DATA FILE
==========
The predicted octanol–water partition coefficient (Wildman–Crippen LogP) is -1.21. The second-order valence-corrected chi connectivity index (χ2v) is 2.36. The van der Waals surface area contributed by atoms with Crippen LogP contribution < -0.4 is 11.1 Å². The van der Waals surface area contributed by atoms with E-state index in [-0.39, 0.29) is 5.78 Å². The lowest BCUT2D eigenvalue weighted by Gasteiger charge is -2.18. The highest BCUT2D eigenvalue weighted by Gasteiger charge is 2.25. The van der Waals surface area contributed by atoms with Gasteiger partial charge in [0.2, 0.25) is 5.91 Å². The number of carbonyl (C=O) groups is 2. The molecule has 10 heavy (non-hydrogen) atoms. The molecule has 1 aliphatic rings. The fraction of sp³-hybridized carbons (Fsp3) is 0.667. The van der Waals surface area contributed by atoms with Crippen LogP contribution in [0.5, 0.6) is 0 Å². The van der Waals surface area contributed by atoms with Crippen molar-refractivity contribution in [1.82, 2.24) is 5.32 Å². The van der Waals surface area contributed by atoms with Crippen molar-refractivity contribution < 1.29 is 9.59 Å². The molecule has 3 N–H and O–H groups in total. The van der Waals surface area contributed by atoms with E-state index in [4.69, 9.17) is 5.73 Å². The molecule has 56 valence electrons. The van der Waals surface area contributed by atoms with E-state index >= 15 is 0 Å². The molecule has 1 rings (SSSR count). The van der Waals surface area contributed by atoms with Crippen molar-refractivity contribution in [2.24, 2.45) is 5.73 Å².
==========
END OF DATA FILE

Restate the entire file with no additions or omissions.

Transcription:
The predicted octanol–water partition coefficient (Wildman–Crippen LogP) is -1.21. The second-order valence-corrected chi connectivity index (χ2v) is 2.36. The van der Waals surface area contributed by atoms with Crippen LogP contribution < -0.4 is 11.1 Å². The van der Waals surface area contributed by atoms with E-state index in [-0.39, 0.29) is 5.78 Å². The lowest BCUT2D eigenvalue weighted by Gasteiger charge is -2.18. The highest BCUT2D eigenvalue weighted by Gasteiger charge is 2.25. The van der Waals surface area contributed by atoms with Gasteiger partial charge in [0.2, 0.25) is 5.91 Å². The number of carbonyl (C=O) groups is 2. The molecule has 10 heavy (non-hydrogen) atoms. The molecule has 1 aliphatic rings. The fraction of sp³-hybridized carbons (Fsp3) is 0.667. The van der Waals surface area contributed by atoms with Crippen LogP contribution in [0.5, 0.6) is 0 Å². The van der Waals surface area contributed by atoms with Crippen molar-refractivity contribution in [1.82, 2.24) is 5.32 Å². The van der Waals surface area contributed by atoms with Crippen molar-refractivity contribution < 1.29 is 9.59 Å². The molecule has 3 N–H and O–H groups in total. The van der Waals surface area contributed by atoms with E-state index in [4.69, 9.17) is 5.73 Å². The molecule has 56 valence electrons. The van der Waals surface area contributed by atoms with E-state index >= 15 is 0 Å². The molecule has 1 rings (SSSR count). The van der Waals surface area contributed by atoms with Crippen molar-refractivity contribution in [2.24, 2.45) is 5.73 Å².